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T1 - Once versus twice daily administration of didanosine in children with symptomatic HIV-associated disease who were intolerant to or clinically deteriorated on zidovudine

AU - Marchisio, Paola

PY - 1997

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N2 - The objective of this study was to compare the safety tolerability and clinical response of once-versus twice-daily administration of didanosine given at a dosage of 270 mg/mg2/day in children with symptomatic HIV-associated disease who were intolerant to or clinically deteriorated on zidovudine monotherapy. We carried out a randomized, open-label multicentre trial. Didanosine was supplied in buffered tablets, which could be chewed or dispersed in liquid. The children were recruited from 16 paediatric departments participating in the Italian Register for HIV Infection in Children. A total of 53 children (median age 5.5 years) started trial treatment; 26 were given didanosine twice daily and 27 once daily; 85% had AIDS and 98% had clinically deteriorated while on zidovudine therapy Similar safety and tolerability results were demonstrated for the two schemes of therapy. A total of 11 children (20.7%) required discontinuation of didanosine for severe adverse events (five children (19.2%) in the twice-daily group; six children (22.2%) in the once-daily group, log-rank P = 0.81). Severe hepatic toxicity was uncommon 15.6%) while mild to moderate hepatic dysfunction was demonstrated in about 17% of the participants, without any difference between the two groups. Haematological toxicity was common (about 40% of the children, 11 in the twice- and 19 in the once-daily group) but never severe. Clinical pancreatitis and retinal lesions were never demonstrated. There was no significant difference in progression to death or to a,tele opportunistic infection between the two treatment regimens (log-rank P = 0.54). The modification of surrogate efficacy parameters during the study period was similar in the two groups. However, weight gain was poorer in children treated once daily. This study suggests that the safety and tolerability of 270 mg/m2/day of didanosine given once daily is substantially similar to that of the traditionally recommended schedule of two divided doses. Owing to the small sample and to the severity of the clinical condition of the children enrolled, no definite conclusions on the comparative efficacy of the two regimens can be drawn.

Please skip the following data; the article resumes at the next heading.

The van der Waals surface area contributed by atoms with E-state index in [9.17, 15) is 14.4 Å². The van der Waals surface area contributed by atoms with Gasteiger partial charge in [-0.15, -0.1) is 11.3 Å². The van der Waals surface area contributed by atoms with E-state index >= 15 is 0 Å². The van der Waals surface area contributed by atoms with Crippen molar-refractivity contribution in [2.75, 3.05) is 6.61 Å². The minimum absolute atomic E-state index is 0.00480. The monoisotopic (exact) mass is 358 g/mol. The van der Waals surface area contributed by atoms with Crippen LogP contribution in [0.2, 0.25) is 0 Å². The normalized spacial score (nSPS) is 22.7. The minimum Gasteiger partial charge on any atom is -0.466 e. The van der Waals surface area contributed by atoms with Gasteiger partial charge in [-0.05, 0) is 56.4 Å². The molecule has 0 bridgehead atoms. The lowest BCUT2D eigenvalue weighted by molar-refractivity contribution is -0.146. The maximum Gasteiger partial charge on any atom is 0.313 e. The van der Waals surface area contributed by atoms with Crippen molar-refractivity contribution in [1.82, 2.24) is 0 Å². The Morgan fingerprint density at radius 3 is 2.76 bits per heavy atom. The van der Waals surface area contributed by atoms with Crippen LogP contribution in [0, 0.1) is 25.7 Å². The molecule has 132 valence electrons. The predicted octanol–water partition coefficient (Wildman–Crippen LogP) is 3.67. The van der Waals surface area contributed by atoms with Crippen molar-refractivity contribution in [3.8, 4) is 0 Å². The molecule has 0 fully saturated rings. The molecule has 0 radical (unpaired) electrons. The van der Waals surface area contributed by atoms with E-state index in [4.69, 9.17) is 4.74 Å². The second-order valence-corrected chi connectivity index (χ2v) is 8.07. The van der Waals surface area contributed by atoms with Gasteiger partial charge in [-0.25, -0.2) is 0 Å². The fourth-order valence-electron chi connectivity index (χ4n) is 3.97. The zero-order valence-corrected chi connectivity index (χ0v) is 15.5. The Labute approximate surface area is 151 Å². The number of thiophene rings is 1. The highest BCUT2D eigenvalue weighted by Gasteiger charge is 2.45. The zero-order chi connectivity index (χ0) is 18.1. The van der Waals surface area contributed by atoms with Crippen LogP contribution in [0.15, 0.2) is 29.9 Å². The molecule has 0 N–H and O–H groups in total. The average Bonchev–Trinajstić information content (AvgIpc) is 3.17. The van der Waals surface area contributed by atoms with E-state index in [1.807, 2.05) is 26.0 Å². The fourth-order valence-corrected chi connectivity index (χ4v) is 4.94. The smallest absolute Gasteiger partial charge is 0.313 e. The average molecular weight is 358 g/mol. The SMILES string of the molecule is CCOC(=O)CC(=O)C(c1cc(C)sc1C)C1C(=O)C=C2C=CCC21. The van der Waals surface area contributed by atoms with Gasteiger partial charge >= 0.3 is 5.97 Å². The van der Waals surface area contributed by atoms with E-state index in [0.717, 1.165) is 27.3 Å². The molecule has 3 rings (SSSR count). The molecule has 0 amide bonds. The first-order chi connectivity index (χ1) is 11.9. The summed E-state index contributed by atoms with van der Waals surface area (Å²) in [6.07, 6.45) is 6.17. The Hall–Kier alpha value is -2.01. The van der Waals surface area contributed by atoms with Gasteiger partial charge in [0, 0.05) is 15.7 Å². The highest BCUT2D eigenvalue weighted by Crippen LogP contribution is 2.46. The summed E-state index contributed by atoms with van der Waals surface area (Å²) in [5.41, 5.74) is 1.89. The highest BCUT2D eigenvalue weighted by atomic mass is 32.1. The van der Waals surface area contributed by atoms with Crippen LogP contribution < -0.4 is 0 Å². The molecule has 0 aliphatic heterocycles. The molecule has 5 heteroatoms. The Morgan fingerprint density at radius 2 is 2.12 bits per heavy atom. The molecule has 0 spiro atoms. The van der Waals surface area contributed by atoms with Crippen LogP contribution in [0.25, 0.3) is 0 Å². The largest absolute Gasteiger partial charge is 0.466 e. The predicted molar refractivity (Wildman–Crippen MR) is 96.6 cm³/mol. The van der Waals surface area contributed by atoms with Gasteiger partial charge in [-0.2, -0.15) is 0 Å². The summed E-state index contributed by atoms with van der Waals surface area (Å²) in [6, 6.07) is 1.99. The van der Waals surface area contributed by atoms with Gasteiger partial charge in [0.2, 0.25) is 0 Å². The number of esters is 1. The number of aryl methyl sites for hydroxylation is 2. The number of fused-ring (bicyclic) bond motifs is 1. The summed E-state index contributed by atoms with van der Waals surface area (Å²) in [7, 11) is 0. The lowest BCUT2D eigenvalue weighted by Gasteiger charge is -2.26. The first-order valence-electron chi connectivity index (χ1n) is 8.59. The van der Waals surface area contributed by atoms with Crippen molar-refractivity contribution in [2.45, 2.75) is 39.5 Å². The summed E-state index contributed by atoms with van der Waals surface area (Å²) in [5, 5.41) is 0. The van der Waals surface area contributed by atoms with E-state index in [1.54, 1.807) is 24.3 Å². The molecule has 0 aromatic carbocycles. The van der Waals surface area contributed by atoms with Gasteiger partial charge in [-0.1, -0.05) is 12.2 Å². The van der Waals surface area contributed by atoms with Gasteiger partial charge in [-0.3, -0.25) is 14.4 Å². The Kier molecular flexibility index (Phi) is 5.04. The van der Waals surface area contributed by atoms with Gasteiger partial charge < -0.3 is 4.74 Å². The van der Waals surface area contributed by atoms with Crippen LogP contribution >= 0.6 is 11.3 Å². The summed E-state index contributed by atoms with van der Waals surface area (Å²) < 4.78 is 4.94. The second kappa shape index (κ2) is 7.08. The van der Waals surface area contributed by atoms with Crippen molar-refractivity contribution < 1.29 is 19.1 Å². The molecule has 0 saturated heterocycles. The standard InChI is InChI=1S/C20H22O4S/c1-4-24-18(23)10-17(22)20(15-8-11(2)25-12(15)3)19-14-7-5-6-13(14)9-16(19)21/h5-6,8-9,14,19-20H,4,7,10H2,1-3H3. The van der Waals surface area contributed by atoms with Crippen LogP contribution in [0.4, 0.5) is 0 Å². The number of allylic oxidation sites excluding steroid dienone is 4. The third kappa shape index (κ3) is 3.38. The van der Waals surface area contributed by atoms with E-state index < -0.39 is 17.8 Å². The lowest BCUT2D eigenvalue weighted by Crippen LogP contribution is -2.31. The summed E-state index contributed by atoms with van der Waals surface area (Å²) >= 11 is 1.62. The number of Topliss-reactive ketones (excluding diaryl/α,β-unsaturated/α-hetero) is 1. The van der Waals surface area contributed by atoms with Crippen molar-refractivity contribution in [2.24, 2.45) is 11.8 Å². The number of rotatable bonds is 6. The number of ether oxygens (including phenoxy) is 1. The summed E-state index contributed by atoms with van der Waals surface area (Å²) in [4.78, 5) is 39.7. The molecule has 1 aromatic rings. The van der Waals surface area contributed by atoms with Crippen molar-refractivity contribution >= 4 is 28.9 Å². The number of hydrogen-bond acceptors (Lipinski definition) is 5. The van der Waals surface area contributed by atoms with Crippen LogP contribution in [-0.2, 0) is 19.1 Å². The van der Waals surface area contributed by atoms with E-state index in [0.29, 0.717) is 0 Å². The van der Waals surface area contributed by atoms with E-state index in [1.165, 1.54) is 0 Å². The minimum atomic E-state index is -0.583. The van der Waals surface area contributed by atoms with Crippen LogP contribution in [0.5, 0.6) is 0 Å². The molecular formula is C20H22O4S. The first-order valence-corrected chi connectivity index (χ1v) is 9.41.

AB - The objective of this study was to compare the safety tolerability and clinical response of once-versus twice-daily administration of didanosine given at a dosage of 270 mg/mg2/day in children with symptomatic HIV-associated disease who were intolerant to or clinically deteriorated on zidovudine monotherapy. We carried out a randomized, open-label multicentre trial. Didanosine was supplied in buffered tablets, which could be chewed or dispersed in liquid. The children were recruited from 16 paediatric departments participating in the Italian Register for HIV Infection in Children. A total of 53 children (median age 5.5 years) started trial treatment; 26 were given didanosine twice daily and 27 once daily; 85% had AIDS and 98% had clinically deteriorated while on zidovudine therapy Similar safety and tolerability results were demonstrated for the two schemes of therapy. A total of 11 children (20.7%) required discontinuation of didanosine for severe adverse events (five children (19.2%) in the twice-daily group; six children (22.2%) in the once-daily group, log-rank P = 0.81). Severe hepatic toxicity was uncommon 15.6%) while mild to moderate hepatic dysfunction was demonstrated in about 17% of the participants, without any difference between the two groups. Haematological toxicity was common (about 40% of the children, 11 in the twice- and 19 in the once-daily group) but never severe. Clinical pancreatitis and retinal lesions were never demonstrated. There was no significant difference in progression to death or to a,tele opportunistic infection between the two treatment regimens (log-rank P = 0.54). The modification of surrogate efficacy parameters during the study period was similar in the two groups. However, weight gain was poorer in children treated once daily. This study suggests that the safety and tolerability of 270 mg/m2/day of didanosine given once daily is substantially similar to that of the traditionally recommended schedule of two divided doses. Owing to the small sample and to the severity of the clinical condition of the children enrolled, no definite conclusions on the comparative efficacy of the two regimens can be drawn.